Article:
‘No, I look after myself,’ said Liantha.

‘I see. Well… I’m going back to the Hatchery now. If you’d like to come with me, I could give you something to eat.’

Liantha brightened up. ‘You’ve got food?’

‘Yes. The griffins left, but I still have the goats I used to feed them, and people trade me things for the milk and meat.’

‘You’ve got milk?’

‘Yes. Would you like some?’

Liantha looked close to tears. ‘Yes I would!’

And she followed Roland home, all her protectiveness toward the Eyrie ruins forgotten.

Roland was as good as his word. He gave the child a hearty meal, and scrounged around for some new clothes for her as well. Liantha ate ravenously, and chattered on about her parents and how she lived by stealing what she could from the other survivors who clung on in the rubble.

Once she had eaten and talked and grown sleepy, Roland gave her a blanket and let her snuggle down by the fire in the Hatchery’s back room.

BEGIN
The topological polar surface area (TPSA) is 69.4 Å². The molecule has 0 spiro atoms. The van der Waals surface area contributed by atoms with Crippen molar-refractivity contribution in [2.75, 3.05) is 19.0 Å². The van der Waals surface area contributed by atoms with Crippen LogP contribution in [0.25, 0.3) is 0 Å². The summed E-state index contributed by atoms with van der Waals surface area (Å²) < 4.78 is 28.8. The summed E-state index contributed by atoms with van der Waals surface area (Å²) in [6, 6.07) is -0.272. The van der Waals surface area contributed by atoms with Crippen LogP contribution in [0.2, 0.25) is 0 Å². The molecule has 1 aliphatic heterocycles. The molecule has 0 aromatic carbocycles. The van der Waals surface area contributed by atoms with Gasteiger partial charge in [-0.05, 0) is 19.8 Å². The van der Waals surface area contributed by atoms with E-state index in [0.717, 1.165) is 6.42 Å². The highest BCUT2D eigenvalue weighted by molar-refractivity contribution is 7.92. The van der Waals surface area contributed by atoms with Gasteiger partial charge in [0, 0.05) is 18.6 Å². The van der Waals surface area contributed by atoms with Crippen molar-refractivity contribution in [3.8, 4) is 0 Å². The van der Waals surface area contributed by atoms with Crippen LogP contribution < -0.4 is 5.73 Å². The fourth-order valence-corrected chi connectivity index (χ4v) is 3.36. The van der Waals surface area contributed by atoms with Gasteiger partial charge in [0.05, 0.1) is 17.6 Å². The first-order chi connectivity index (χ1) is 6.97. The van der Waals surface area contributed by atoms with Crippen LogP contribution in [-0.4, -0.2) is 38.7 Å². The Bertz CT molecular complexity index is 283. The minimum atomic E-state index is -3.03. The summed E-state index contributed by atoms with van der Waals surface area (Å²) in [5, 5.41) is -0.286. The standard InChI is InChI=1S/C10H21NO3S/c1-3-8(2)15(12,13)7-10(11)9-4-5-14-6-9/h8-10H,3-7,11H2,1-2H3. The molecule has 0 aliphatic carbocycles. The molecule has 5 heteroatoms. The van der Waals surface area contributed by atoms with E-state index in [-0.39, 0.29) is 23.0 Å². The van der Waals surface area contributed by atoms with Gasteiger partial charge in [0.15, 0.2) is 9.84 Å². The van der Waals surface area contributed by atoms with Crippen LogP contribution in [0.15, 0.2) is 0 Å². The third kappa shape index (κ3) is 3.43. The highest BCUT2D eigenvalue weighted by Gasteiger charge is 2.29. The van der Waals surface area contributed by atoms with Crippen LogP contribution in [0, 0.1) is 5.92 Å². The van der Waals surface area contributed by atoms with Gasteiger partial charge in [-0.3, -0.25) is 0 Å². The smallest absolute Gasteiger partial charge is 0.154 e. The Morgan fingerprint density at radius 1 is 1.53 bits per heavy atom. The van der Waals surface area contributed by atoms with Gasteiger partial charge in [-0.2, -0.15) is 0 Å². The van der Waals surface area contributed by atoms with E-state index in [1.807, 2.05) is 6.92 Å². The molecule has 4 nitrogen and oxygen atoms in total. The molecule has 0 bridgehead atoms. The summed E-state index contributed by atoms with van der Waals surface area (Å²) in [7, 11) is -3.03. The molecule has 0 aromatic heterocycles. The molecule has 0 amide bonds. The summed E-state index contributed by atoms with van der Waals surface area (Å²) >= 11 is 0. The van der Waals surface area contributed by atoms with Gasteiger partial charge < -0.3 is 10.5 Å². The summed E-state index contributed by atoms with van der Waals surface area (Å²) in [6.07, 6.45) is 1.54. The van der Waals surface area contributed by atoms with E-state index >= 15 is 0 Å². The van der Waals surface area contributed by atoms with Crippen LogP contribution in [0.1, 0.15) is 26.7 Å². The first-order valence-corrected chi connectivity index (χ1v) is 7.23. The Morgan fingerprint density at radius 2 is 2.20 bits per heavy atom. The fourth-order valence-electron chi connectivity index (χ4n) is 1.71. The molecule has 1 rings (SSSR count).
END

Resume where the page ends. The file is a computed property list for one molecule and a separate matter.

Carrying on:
‘Why are you here?’ she asked drowsily.

‘This is my home,’ said Roland. ‘It always has been, since I was just a boy.’

‘But why?’ Liantha persisted.

‘Well…’ Roland began. Liantha was watching him curiously, and before long he was telling her everything. He told her about his own childhood, and about his adulthood caring for the griffins. He told her about all the new griffiners he had trained – even Arren.

‘He burned the Eyrie,’ Liantha interrupted. ‘He killed everyone. He killed Mummy and Daddy.’

‘Yes,’ Roland said sadly. ‘I think he did. But not all my apprentices did things like that. Now they’re all gone, and I don’t know what to do next. I’ve got no-one left to teach.’

‘Teach me!’ Liantha said suddenly.

Roland looked at her in surprise.

‘My parents were griffiners,’ said Liantha. ‘One day I’ll be one too. You should teach me how.’

‘But-,’ Roland began.

But there were no griffins in Eagleholm any more.

‘Please?’ said Liantha. ‘I’ll be really good and I’ll listen to everything and do what you tell me.’

‘I suppose I could,’ said Roland. ‘But you’d have to live here with me. The Eyrie’s no good to live in any more.’